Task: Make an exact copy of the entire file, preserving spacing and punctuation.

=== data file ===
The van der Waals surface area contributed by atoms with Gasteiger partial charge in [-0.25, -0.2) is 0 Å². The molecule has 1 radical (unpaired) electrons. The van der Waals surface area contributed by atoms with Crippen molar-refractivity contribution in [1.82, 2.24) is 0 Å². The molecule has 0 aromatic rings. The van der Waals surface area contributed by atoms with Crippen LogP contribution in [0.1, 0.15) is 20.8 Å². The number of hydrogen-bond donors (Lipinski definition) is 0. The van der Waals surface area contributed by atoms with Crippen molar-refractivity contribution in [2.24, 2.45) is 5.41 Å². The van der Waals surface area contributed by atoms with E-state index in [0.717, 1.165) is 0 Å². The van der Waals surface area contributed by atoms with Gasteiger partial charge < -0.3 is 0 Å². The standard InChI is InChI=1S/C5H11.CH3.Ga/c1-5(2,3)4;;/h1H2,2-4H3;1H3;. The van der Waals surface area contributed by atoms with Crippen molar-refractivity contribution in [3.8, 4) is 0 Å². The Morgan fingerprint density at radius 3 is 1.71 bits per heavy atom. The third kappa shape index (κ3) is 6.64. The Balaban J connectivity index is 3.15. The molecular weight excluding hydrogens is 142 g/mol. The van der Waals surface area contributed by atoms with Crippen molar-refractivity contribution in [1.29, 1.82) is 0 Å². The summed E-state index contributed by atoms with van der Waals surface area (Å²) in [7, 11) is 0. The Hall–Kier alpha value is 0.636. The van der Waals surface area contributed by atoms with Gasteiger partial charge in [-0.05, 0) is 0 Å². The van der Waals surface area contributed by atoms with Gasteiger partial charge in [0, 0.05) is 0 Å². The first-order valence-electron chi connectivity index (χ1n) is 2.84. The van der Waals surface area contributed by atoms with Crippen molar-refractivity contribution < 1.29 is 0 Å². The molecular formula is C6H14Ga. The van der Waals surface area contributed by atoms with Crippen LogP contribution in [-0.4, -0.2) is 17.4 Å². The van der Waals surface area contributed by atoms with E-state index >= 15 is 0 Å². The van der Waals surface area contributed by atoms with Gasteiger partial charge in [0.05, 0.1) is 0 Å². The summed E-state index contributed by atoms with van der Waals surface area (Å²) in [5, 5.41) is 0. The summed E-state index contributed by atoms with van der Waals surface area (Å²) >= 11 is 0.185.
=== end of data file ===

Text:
The van der Waals surface area contributed by atoms with Gasteiger partial charge in [-0.25, -0.2) is 0 Å². The molecule has 1 radical (unpaired) electrons. The van der Waals surface area contributed by atoms with Crippen molar-refractivity contribution in [1.82, 2.24) is 0 Å². The molecule has 0 aromatic rings. The van der Waals surface area contributed by atoms with Crippen LogP contribution in [0.1, 0.15) is 20.8 Å². The number of hydrogen-bond donors (Lipinski definition) is 0. The van der Waals surface area contributed by atoms with Crippen molar-refractivity contribution in [2.24, 2.45) is 5.41 Å². The van der Waals surface area contributed by atoms with E-state index in [0.717, 1.165) is 0 Å². The van der Waals surface area contributed by atoms with Gasteiger partial charge < -0.3 is 0 Å². The standard InChI is InChI=1S/C5H11.CH3.Ga/c1-5(2,3)4;;/h1H2,2-4H3;1H3;. The van der Waals surface area contributed by atoms with Crippen molar-refractivity contribution in [3.8, 4) is 0 Å². The Morgan fingerprint density at radius 3 is 1.71 bits per heavy atom. The third kappa shape index (κ3) is 6.64. The Balaban J connectivity index is 3.15. The molecular weight excluding hydrogens is 142 g/mol. The van der Waals surface area contributed by atoms with Crippen molar-refractivity contribution in [1.29, 1.82) is 0 Å². The summed E-state index contributed by atoms with van der Waals surface area (Å²) in [7, 11) is 0. The Hall–Kier alpha value is 0.636. The van der Waals surface area contributed by atoms with Gasteiger partial charge in [-0.05, 0) is 0 Å². The van der Waals surface area contributed by atoms with Gasteiger partial charge in [0, 0.05) is 0 Å². The first-order valence-electron chi connectivity index (χ1n) is 2.84. The van der Waals surface area contributed by atoms with Crippen molar-refractivity contribution < 1.29 is 0 Å². The molecular formula is C6H14Ga. The van der Waals surface area contributed by atoms with Crippen LogP contribution in [-0.4, -0.2) is 17.4 Å². The van der Waals surface area contributed by atoms with E-state index >= 15 is 0 Å². The van der Waals surface area contributed by atoms with Gasteiger partial charge in [0.05, 0.1) is 0 Å². The summed E-state index contributed by atoms with van der Waals surface area (Å²) in [5, 5.41) is 0. The summed E-state index contributed by atoms with van der Waals surface area (Å²) >= 11 is 0.185.